Artisse AI, which allows users to create self-portraits using uploaded photographs and suggestions, has received $6.7 Million as seed funding, riding high on the popularity of AI selfies. Artisse users can create new photos of themselves in different settings, poses, and styles using a text or image stimulus. The app is identical to others on the market, where users input photos of themself to train the AI. Artisse, in contrast to its rivals, is hell-bent on producing photorealistic photographs that may pass for actual shots in an emergency.
Behind the scenes, Artisse utilizes its proprietary model in conjunction with open-source models along with technologies, in addition to best practices. Artisse rose to the top of the Google Play Store picture app charts in multiple countries and regions at different points in time due to the photo app’s ability to generate incredibly lifelike photographs.
According to the business, the app has already been downloaded more than 200,000 times, and its pictures have been seen by almost 43 million people on social media. According to the website, more than 5 million photos have been created by users thus far.
William Wu, who had stints at Oaktree Capital and McKinsey & Co. in investing and strategy, was the original bootstrap founder of Artisse. Seeing that many people posted “perfect” photographs to dating or Instagram accounts encouraged the entrepreneur to create AI software, he told TechCrunch in September. But then it hit him: getting those kinds of outcomes with personal photography requires a lot of practice and skill. He envisioned a world where anyone using a smartphone could take stunning photos like that.
For this reason, Artisse’s training time is 30–40 minutes longer than its competitors, even if the AI images only take minutes to generate. According to Wu, this approach enables it to generate more lifelike visuals compared to competing products.
Wu is hoping this will be the unique selling point of Artisse. “Midjourny does well when it comes to landscapes and design work, but when it comes to people — the way to think about it is there’s a lot of different factors, and you need to build individual training sets for each of those factors.”
This means that Artisse’s model accounts for a wide range of contextual elements, such as racial/ethnic background, facial structure, skin tone, lighting, camera angle, composition, and more.
Furthermore, Wu notes that “There’s an incredible amount of work that’s required in terms of data collection, data tagging, knowing what makes a good camera photo versus not.” As pointed out by Wu, public domain imagery was used to train Artisse’s AI. “A lot of this is not about volume; it’s a lot about the quality of the image,” he explains.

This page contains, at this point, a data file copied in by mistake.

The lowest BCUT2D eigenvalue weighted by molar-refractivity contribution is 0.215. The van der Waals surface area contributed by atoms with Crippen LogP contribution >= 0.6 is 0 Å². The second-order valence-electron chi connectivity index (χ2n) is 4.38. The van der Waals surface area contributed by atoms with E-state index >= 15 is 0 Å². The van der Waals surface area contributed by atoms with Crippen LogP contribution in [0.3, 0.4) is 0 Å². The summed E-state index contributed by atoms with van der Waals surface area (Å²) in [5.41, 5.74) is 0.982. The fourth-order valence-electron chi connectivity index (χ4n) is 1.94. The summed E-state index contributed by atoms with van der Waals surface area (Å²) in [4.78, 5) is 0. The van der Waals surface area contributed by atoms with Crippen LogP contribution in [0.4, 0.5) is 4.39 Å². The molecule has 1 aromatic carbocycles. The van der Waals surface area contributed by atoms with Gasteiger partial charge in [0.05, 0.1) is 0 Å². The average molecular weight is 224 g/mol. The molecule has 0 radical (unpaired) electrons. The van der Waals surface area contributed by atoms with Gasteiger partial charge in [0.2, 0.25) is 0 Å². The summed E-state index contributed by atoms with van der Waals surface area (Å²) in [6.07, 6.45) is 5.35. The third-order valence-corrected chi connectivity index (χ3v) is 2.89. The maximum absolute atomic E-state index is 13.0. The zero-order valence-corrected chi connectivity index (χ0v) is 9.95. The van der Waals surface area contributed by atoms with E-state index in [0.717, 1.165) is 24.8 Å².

Artisse faces challenges similar to those faced by other applications in this field, such as a need for more support for a wide range of body types and skin tones, which can be particularly problematic when users submit a reference photo of a thinner person. In the same vein, users of the popular app Remini complained that it gave them larger breasts or thinner bodies.
By creating photographs with real-world potential, Artisse hopes to differentiate itself from competitors like Remini and Lensa. Users could alter their racial identity or perform other inappropriate things with their images because the startup’s AI model is very adaptable. Not only is this not how most people are utilizing the product, but Wu insists he isn’t even encouraging it.
The majority of Artisse users, on the other hand, use the app to share self-portraits on social media. These photographs often include props like expensive cars or elaborate outfits that the users wouldn’t be able to pull off without the app. Artisse has an early user base that includes influencers and models, as well as companies that use AI photography to create advertisements.
At first, users could download 25 photographs for free, but later, the program started charging about 20 cents for each snap. That drew in a more laid-back demographic that dabbled with technology; according to Artisse, 60–70% of customers have been “light” users who only used the app once. The new business mechanism for the app involves subscribers, and among the 200K downloads, approximately 4,000 have made the transition.
Your monthly photo quotient can range from 25 to 370 at each of the three current tiers, which cost $7, $15, and $40, respectively. By December 2023, Artisse asserted that their revenue had tripled to $1 million ARR, and as of this month, they are on pace to exceed $2.5 million ARR.
Wu highlights two points: a relatively short payback period and rapid revenue growth. He predicts that “AI photography” will soon surpass photo editing apps in terms of popularity.
The London Fund, which has several consumer enterprises in its portfolio, spearheaded the $6.7 million seed investment round for the venture. Wu says the inbound investment made sense as the fund’s influencer marketing arm could assist with app marketing. People can still participate in the round.
The 22-person team’s plans include expanding the use of its AI technology beyond consumer photographs. Research into virtual fitting room technology for online clothing purchasing is underway, to allow users to “pose” with friends, family, or even famous people (with their permission) shortly. Another area of investigation is the possibility of creating physical printouts from images captured by AI. The AI app from Artisse is compatible with both Apple and Google devices.